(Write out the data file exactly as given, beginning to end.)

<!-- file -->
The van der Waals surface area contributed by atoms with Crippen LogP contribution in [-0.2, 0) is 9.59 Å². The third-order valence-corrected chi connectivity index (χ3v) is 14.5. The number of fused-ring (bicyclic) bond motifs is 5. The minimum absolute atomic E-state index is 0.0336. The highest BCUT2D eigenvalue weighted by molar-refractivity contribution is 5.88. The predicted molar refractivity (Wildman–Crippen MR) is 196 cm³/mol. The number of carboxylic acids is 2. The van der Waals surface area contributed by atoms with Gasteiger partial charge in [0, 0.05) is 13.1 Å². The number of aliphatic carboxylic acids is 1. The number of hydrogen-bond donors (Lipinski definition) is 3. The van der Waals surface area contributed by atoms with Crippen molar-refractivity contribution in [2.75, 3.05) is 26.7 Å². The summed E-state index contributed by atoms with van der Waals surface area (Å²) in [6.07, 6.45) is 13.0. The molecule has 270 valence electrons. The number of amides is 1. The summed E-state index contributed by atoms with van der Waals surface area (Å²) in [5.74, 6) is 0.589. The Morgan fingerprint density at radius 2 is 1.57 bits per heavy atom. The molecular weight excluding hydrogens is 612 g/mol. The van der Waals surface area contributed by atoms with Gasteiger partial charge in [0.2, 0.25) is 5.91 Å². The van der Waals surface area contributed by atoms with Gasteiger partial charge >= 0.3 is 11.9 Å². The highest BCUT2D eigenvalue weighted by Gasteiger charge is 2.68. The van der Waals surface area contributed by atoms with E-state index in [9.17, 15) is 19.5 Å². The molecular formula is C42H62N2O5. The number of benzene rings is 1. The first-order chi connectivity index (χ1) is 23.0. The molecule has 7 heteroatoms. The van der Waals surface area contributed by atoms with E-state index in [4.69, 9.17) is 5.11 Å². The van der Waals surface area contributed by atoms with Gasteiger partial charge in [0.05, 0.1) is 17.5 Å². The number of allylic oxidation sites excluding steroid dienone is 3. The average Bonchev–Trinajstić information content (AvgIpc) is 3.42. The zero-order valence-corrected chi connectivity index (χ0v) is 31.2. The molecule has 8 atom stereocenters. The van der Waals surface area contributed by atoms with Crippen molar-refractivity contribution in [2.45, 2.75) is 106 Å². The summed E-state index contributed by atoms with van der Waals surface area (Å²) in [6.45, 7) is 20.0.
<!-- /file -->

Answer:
The van der Waals surface area contributed by atoms with Crippen LogP contribution in [-0.2, 0) is 9.59 Å². The third-order valence-corrected chi connectivity index (χ3v) is 14.5. The number of fused-ring (bicyclic) bond motifs is 5. The minimum absolute atomic E-state index is 0.0336. The highest BCUT2D eigenvalue weighted by molar-refractivity contribution is 5.88. The predicted molar refractivity (Wildman–Crippen MR) is 196 cm³/mol. The number of carboxylic acids is 2. The van der Waals surface area contributed by atoms with Gasteiger partial charge in [0, 0.05) is 13.1 Å². The number of aliphatic carboxylic acids is 1. The number of hydrogen-bond donors (Lipinski definition) is 3. The van der Waals surface area contributed by atoms with Crippen molar-refractivity contribution in [2.75, 3.05) is 26.7 Å². The summed E-state index contributed by atoms with van der Waals surface area (Å²) in [6.07, 6.45) is 13.0. The molecule has 270 valence electrons. The number of amides is 1. The summed E-state index contributed by atoms with van der Waals surface area (Å²) in [5.74, 6) is 0.589. The Morgan fingerprint density at radius 2 is 1.57 bits per heavy atom. The molecular weight excluding hydrogens is 612 g/mol. The van der Waals surface area contributed by atoms with Gasteiger partial charge in [0.2, 0.25) is 5.91 Å². The van der Waals surface area contributed by atoms with Gasteiger partial charge >= 0.3 is 11.9 Å². The highest BCUT2D eigenvalue weighted by Gasteiger charge is 2.68. The van der Waals surface area contributed by atoms with E-state index in [9.17, 15) is 19.5 Å². The molecular formula is C42H62N2O5. The number of benzene rings is 1. The first-order chi connectivity index (χ1) is 23.0. The molecule has 7 heteroatoms. The van der Waals surface area contributed by atoms with E-state index in [4.69, 9.17) is 5.11 Å². The van der Waals surface area contributed by atoms with Gasteiger partial charge in [0.05, 0.1) is 17.5 Å². The number of allylic oxidation sites excluding steroid dienone is 3. The average Bonchev–Trinajstić information content (AvgIpc) is 3.42. The zero-order valence-corrected chi connectivity index (χ0v) is 31.2. The molecule has 8 atom stereocenters. The van der Waals surface area contributed by atoms with Crippen molar-refractivity contribution in [2.45, 2.75) is 106 Å². The summed E-state index contributed by atoms with van der Waals surface area (Å²) in [6.45, 7) is 20.0.